Low temperature measurements at synchrotron radiation beamlines provide important data for materials science and physics on structural, magnetic and electronic material properties. Over the last few decades, a wide range of X-ray techniques has been developed for low temperature research. During this time, the continuously increasing brilliance of synchrotron radiation sources and the associated absorption of larger numbers of high-energy photons in the sample has rendered the cooling of samples to very low temperatures more difficult. By positioning the sample in exchange gas, sample cooling can be enhanced with respect to cryostats with the sample in vacuum in mechanical contact with the cold source. In the dynamic flow cryostat (DynaFlow) presented here, the sample is positioned in direct contact with a cooling flow of helium. The DynaFlow cryostat is of modular construction, is compact and offers a large-angle optical access. It operates from 325 kelvin down to below 3 kelvin; at minimum temperature the helium consumption is slightly above 2 litres per hour. Three cryostats have been built for beamlines ESRF ID20, ALBA BL04-MSPD and BL22-CLÆSS and for Diamond Light Source I-11.


Fig. 160: DynaFlow overview. a) interior of the cryostat with copper heat exchangers and beryllium inner vacuum chamber; b) cut view of the cryostat with outer vacuum chamber mounted and sample holder; c) graph of the cryostat warmup and cooldown.

The DynaFlow cryostat has a peculiar mixed construction in metal and plastic. Most of the outer envelope is constructed in stainless steel for high strength; the cryogenic interior construction is made of copper for the best thermal conductivity for the heat exchangers combined with Torlon®4203 polyamide-imide for high strength thermally isolating parts of low thermal expansion. The different elements of the interior construction (Figure 160a and b) form a central tube inside of which the sample holder is placed and through which the cooling helium flows. The inner and outer vacuum chambers are designed to suit the optical angles of the experiment. Cooling from room temperature to base temperature takes about 90 minutes (Figure 160c); warmup of the cryostat can be faster. To change the sample holder, the helium circulation pump is stopped and the helium circuit is brought up to ambient pressure. Replacement of the sample holder is then straightforward. After restarting the pump, a certain time is necessary to cool down the sample holder.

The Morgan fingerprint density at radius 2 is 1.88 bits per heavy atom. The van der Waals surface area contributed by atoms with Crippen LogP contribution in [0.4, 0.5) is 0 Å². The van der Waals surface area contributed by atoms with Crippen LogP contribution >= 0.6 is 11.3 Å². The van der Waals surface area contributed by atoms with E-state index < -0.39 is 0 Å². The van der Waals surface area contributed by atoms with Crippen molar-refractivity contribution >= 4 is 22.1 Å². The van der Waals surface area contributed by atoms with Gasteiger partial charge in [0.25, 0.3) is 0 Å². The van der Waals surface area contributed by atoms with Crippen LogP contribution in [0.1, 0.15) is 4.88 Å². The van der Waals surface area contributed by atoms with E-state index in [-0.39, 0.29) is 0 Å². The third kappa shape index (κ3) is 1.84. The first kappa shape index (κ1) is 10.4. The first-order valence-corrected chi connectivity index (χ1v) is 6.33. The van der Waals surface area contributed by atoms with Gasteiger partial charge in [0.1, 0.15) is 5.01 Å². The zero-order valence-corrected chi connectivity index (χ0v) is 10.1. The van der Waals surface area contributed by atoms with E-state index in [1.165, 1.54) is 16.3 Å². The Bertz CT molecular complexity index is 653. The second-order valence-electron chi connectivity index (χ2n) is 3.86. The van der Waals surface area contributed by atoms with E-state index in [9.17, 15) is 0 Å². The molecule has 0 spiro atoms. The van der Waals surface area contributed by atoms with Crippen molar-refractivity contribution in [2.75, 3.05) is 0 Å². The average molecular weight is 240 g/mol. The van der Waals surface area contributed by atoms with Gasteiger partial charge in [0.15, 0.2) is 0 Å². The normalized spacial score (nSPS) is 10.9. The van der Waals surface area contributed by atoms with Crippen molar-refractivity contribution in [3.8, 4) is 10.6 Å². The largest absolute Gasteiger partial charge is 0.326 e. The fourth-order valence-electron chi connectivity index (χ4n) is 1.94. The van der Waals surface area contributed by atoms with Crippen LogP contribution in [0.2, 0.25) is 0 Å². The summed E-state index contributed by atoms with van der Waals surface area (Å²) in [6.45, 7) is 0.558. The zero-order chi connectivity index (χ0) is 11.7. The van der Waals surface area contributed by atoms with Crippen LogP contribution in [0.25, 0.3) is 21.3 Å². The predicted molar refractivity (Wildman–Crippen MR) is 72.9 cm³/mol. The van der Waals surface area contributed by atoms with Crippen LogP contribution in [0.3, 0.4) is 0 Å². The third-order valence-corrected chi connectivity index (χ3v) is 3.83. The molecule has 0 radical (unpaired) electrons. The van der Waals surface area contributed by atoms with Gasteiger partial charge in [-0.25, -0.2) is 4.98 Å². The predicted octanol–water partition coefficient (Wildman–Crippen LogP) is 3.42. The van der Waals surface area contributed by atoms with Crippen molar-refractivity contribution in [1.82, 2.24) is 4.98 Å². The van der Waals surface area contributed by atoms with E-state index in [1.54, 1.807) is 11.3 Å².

Two examples of experiments involving the DynaFlow cryostat follow. The first from ID20 reports the RIXS study of the magnetic excitations in CaIrO3, an antiferromagnetic insulator with post-Perovskite structure. In these experiments, it was necessary to lower the temperature below the Néel temperature of 110 K of CaIrO3 to observe magnetic excitations. The temperature dependence of the RIXS spectra for a momentum transfer of Q = (1,2,9) in Figure 161a shows the elastic line at zero energy loss to be much lower at low temperature; the peak at 0.04 eV and the broad distribution up to 0.3 eV are associated with the magnetic excitations. The almost temperature-independent broad distribution between 0.4 and 0.8 eV is associated with spin-orbital transitions. The influence of temperature is clearly visible in the RIXS response and can be directly linked to a change in physical properties of the system under study.


Fig. 161: a) Temperature dependence of the RIXS spectra of CaIrO3. b) and c) Temperature dependence of the susceptibility and lattice parameters of Mn0.75Co0.25WO4.

The second example from ALBA BL04-MSPD reports the case of powder diffraction on Mn0.75Co0.25WO4. Although the number of photons absorbed in the sample during a powder diffraction experiment is usually quite low, the thermalisation of the sample in a spinning glass capillary is not very good and the sample temperature may still rise significantly. It was thus questioned what could be the lowest attainable temperatures. The probed system is known to undergo successive magnetic transitions below 40 K. Data were collected in narrow temperature steps from 30 K down to 5 K. Selected unit cell parameters refined from the collected patterns are shown in Figure 161b and c together with magnetic susceptibility measurements which highlight the onset of magnetic transitions at 7 and 21 K. The reliability of data collection down to 5 K is evidenced by the match between the magnetic transition temperatures and structural parameter anomalies.

The DynaFlow cryostat is in routine operation at three different synchrotron research centres. The instrument has proven reliable and easily adaptable to different X-ray configurations in the tender to hard X-ray range. Its compact nature, the different accessible working geometries, the efficient and reliable sample cooling and fast sample changing are at the origin of its competitiveness with respect to existing cryostats in the market.


Principal publication and authors

A compact and versatile dynamic flow cryostat for photon science, P.J.E.M. van der Linden (a), M. Moretti Sala (a), C. Henriquet (a), M. Rossi (a), K. Ohgushi (b), F. Fauth (c), L. Simonelli (c), C. Marini (c), E. Fraga (c), C. Murray (d), J. Potter (d) and M. Krisch (a), Rev. Sci. Instrum. 87, 115103 (2016); doi: 10.1063/1.4966270.
(a) ESRF
(b) Department of Physics, Graduate School of Science, Tohoku University, Sendai (Japan)
(c) ALBA Synchrotron Light Source, Cerdanyola del Vallès, Barcelona (Spain)
(d) Diamond Light Source Ltd., Harwell Science and Innovation Campus, Didcot (U.K.)